Hunter Homeless Connect Day 2018 draws close to 1000 of the region's most in need to access vital services

FROM hair cuts to housing assistance, from eye tests to legal advice – help was on hand on Wednesday for those doing it tough in the Hunter.

About 1000 of the region’s most-in-need residents had the chance to connect with essential services at the annual Hunter Homeless Connect Day at Newcastle Showground Exhibition Centre.

The day has grown each year since it began in 2009 and is run by Hunter Homeless Connect, a volunteer not-for-profit organisation which aims to make the event an inclusive community with zero judgement.

They do so by providing a one-stop shop of services in a welcoming and respectful environment. 

Some services are vital, many give an immediate boost and others show ways to move forward. 

Attending the event for the first time was Cameron Nable, who has been homeless for the past three months since a relationship split. 

“I’m here today to try and find a bit of stable accommodation for myself and see what else is around that can help me out, get me back on my feet and get me stabilized,” he said.

Mr Nable, 23, said he was lucky to be taken in by a friend after the separation but “takes off from time to time” to give the friend some space and ensure he does not outstay his welcome. 

He said the event would help many locate services they either never knew existed or are not able to find.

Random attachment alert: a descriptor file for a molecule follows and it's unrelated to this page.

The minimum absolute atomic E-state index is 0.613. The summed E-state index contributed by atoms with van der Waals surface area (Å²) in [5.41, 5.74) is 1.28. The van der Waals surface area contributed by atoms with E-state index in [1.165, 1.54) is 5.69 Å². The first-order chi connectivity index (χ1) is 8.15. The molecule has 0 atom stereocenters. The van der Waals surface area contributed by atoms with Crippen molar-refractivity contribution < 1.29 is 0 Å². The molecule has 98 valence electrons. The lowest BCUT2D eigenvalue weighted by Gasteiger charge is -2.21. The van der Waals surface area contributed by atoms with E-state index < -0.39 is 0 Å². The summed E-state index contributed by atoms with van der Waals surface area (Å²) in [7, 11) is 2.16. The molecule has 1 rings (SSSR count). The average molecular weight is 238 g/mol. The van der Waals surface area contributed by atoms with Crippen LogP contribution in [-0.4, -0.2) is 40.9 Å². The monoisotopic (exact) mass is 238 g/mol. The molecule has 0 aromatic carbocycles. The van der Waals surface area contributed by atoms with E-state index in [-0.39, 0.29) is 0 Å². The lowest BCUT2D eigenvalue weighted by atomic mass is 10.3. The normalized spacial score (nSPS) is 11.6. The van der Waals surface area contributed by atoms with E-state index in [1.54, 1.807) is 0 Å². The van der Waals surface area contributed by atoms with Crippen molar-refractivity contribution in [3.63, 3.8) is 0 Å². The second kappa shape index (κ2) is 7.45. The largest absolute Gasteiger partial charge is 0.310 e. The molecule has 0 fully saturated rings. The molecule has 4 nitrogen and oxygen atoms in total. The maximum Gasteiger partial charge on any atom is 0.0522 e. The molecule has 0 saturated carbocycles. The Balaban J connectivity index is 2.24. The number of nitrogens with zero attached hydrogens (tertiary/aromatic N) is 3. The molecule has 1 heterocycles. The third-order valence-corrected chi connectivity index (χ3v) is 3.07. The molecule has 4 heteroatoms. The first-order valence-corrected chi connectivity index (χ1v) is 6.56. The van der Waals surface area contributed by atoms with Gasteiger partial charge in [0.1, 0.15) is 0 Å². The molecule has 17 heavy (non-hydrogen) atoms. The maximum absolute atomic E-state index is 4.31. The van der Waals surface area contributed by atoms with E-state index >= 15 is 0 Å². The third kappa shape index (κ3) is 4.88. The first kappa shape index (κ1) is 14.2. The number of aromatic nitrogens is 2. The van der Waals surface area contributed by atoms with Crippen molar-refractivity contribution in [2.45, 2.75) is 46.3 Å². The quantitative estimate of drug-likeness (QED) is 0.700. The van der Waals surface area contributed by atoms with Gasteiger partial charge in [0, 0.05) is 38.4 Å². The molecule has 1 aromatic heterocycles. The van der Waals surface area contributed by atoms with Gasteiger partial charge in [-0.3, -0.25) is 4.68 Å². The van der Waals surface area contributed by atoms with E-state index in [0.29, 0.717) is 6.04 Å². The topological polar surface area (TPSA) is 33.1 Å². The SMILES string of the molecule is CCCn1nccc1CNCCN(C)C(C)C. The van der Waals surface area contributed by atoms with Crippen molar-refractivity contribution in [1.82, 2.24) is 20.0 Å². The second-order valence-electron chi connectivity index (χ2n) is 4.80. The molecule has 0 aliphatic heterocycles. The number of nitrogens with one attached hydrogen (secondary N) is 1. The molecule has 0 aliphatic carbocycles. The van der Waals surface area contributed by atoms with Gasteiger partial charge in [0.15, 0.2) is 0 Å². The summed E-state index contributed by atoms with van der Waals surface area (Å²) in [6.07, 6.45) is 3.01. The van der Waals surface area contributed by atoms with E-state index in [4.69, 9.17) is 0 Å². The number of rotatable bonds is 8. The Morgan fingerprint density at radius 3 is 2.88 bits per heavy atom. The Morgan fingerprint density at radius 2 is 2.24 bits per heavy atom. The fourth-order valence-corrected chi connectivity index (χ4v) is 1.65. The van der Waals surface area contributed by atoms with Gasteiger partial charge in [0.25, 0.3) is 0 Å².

“Especially when you go into a difficult situation, it’s harder to go out and look for it yourself,” he said. “My friends who I am staying with, they’re the ones who brought me here today.” 

Likewise, Newcastle woman ‘Jackie’ was a first-time attendee who had heard of the event via word of mouth and came with a friend, ‘Cate’, who had been before. 

Both currently live in a boarding house but were there to learn about what is available “if things go bad”.

“It’s my worst worry, homelessness,” Jackie said. 

“Being a woman on the street with nowhere to go – I’ve got no family.” 

Jackie said her fears of living on the streets included “being robbed, getting sick, and laying on the street and what people think of you”. 

Reach Homeless Services chief executive, Gary Parsisson, said the once-a-year event helps connect people with more regular assistance. 

“It’s an opportunity to educate all the people who are attending where they can get those things,” he said.​

“I think it’s really critical that people have almost a daily checklist of this is where I can go, these are the services I can access, these are the people I can talk to, this where I can get a swag or a blanket.”